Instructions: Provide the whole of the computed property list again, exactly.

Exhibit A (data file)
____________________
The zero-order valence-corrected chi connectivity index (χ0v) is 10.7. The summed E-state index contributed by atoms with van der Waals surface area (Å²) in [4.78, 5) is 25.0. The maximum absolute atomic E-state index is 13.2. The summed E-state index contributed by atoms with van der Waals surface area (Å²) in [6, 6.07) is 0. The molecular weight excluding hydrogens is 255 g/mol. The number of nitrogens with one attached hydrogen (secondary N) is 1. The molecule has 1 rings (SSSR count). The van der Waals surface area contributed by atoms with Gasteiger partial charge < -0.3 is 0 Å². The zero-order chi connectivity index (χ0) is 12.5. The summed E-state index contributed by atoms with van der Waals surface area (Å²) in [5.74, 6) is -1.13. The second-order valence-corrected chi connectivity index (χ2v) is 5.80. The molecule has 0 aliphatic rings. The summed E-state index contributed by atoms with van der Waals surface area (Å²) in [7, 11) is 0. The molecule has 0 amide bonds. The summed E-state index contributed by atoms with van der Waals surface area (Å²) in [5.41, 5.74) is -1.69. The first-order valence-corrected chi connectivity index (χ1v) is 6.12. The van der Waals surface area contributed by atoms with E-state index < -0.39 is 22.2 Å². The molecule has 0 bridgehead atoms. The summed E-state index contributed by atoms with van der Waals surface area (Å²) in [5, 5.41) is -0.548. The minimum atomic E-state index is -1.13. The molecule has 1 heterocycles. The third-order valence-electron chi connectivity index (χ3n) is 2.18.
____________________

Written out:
The zero-order valence-corrected chi connectivity index (χ0v) is 10.7. The summed E-state index contributed by atoms with van der Waals surface area (Å²) in [4.78, 5) is 25.0. The maximum absolute atomic E-state index is 13.2. The summed E-state index contributed by atoms with van der Waals surface area (Å²) in [6, 6.07) is 0. The molecular weight excluding hydrogens is 255 g/mol. The number of nitrogens with one attached hydrogen (secondary N) is 1. The molecule has 1 rings (SSSR count). The van der Waals surface area contributed by atoms with Gasteiger partial charge < -0.3 is 0 Å². The zero-order chi connectivity index (χ0) is 12.5. The summed E-state index contributed by atoms with van der Waals surface area (Å²) in [5.74, 6) is -1.13. The second-order valence-corrected chi connectivity index (χ2v) is 5.80. The molecule has 0 aliphatic rings. The summed E-state index contributed by atoms with van der Waals surface area (Å²) in [7, 11) is 0. The molecule has 0 amide bonds. The summed E-state index contributed by atoms with van der Waals surface area (Å²) in [5.41, 5.74) is -1.69. The first-order valence-corrected chi connectivity index (χ1v) is 6.12. The van der Waals surface area contributed by atoms with E-state index < -0.39 is 22.2 Å². The molecule has 0 bridgehead atoms. The summed E-state index contributed by atoms with van der Waals surface area (Å²) in [5, 5.41) is -0.548. The minimum atomic E-state index is -1.13. The molecule has 1 heterocycles. The third-order valence-electron chi connectivity index (χ3n) is 2.18.